Guitarist, singer, and songwriter, Ryan Stevenson, knows a thing or two about loss and grief. According to songfacts.com, “He was very close to his mother, and he credits her as the one who really nurtured his music through her prayers and support. An only child, the Idaho-based songwriter was devastated when she died of bone cancer on October 3, 2009. Phyllis Stevenson was just 57 years old. He released “When We Fall Apart” exactly 10 years after his mom’s passing. The lyrics are the last words she spoke to her son. He explained:
“Even in the face of imminent death, she was pouring out wisdom and words of healing and encouragement to me that it’s OK to cry, it’s OK to grieve, it’s OK to fall apart. We are all going to experience loss at some point to some degree. This song has been my way of working through and navigating one of the most painful storms of my life.”
Down here on planet earth, there will always be a need to cling to some “thing” or Someone, especially when the rug is pulled out from under us. And this side of heaven, we’ll never know why a lot of things happen like they do, but God gave us many coping mechanisms, like our tear ducts.
According to answersingenesis.com, “One amazing discovery is that tear production may actually be a way to aid a person to deal with emotional problems. This finding lends some basis to the expression, ‘To cry it out helps a person feel better.’ Scientific studies have found that after crying, people actually do feel better, both physically and physiologically—and they feel worse by suppressing their tears.”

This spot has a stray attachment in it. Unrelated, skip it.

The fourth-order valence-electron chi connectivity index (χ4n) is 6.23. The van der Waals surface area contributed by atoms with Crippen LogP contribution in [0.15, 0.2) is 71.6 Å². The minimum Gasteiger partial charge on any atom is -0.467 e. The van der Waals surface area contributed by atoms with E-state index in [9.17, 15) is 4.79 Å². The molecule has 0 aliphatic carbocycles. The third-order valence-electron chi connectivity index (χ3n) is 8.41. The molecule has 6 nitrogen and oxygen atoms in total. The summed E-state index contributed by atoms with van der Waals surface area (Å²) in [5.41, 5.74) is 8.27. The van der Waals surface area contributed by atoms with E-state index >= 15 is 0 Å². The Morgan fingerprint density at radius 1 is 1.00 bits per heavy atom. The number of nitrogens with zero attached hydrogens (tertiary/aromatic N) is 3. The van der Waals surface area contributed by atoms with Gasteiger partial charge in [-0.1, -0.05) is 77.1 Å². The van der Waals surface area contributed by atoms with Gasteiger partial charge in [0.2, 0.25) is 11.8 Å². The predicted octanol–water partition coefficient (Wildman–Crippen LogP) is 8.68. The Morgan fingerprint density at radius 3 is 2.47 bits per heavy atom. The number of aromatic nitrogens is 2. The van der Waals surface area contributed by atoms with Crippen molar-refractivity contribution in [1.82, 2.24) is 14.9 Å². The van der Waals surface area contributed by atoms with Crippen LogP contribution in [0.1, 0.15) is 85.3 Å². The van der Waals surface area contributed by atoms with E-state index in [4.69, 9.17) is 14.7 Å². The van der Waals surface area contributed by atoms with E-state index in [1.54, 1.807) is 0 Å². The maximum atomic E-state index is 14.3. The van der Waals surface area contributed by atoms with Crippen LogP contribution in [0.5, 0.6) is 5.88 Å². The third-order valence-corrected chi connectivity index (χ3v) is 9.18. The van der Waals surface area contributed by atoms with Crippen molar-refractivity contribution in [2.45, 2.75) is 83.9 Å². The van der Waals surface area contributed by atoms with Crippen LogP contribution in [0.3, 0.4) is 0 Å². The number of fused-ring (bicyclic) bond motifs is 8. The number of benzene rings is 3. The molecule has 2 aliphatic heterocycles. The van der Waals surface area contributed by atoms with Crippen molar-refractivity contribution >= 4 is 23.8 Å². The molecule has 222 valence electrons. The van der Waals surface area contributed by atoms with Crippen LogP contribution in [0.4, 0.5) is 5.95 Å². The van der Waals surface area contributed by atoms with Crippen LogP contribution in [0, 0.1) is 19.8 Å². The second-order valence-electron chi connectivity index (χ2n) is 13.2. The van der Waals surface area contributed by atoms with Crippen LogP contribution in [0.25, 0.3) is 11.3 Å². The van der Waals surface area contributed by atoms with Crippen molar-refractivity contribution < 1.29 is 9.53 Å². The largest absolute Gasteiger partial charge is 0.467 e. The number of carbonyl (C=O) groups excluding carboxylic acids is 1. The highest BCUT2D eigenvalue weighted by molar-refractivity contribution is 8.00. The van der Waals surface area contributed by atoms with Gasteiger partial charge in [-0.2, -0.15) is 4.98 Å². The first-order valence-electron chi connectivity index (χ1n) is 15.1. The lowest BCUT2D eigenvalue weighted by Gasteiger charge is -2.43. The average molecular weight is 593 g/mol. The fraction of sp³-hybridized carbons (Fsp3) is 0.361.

Besides the natural release of tears, God wants you and me to cling to Him. If you ask what that truth is based on, let’s turn to the book authored by the man who was regarded as the depressed prophet. In the thirteenth chapter of Jeremiah we learn that God gave him a strange job, among many others. Jeremiah tells the story best:
“This is what the Lord said to me: Go and buy a linen belt and put it around your waist, but do not wash it.” Then the Lord gave me another message: “Take the linen belt you are wearing, and go to the Euphrates River.” Hide it there in a hole in the rocks.” A long time afterward, the Lord said to me, “Go back to the Euphrates and get the linen belt that I told you to hide there.” So I went to the Euphrates and dug it out of the hole where I had hidden it. But now it was mildewed and falling apart. The belt was useless.
Then I received this message from the Lord: The Lord says: This illustrates how I will rot away the pride of Judah and Jerusalem. These wicked people refuse to listen to me. They stubbornly follow their own desires and worship idols. Therefore, they will become like this linen belt—good for nothing!
As a belt clings to a person’s waist, so I created Judah and Israel to cling to me,” says the Lord.” (13: 1,3,6-11a, NLT, emphasis mine)
Cling to Him. That’s what God wants. And you may say, yeah, but that’s asking a lot! Is it? Some folks think those three words “Cling-to-me” implies sticking to God in a robotic fashion without emotion. Well, we already know that’s not true because He gave us tear ducts. But going a step further, He wants you and I to bring our tears to Him because He does something unique with them.
You see in His economy, no loss, no emotional experience of grief is wasted or spent. So what does God do with our tears?
David answers that question. “You keep track of all my sorrows. You have collected all my tears in your bottle. You have recorded each one in your book.” (56:8, NLT)
For people who admit that they refuse to cling to God, a legitimate question to ask them is, “How is that working?” What man makes breaks. God never asks us to deny what and how we are feeling. He just wants us to bring those tearful emotions to Him. That is one of many ways we can cling—to—Him. To do so is to demonstrate “your” faith. What are the options?
pictures courtesy of pexels.com except Jeremiah book cover courtesy of “Nelson & his Nikon”
click below to watch music video of Ryan Stevenson’s “When We Fall Apart“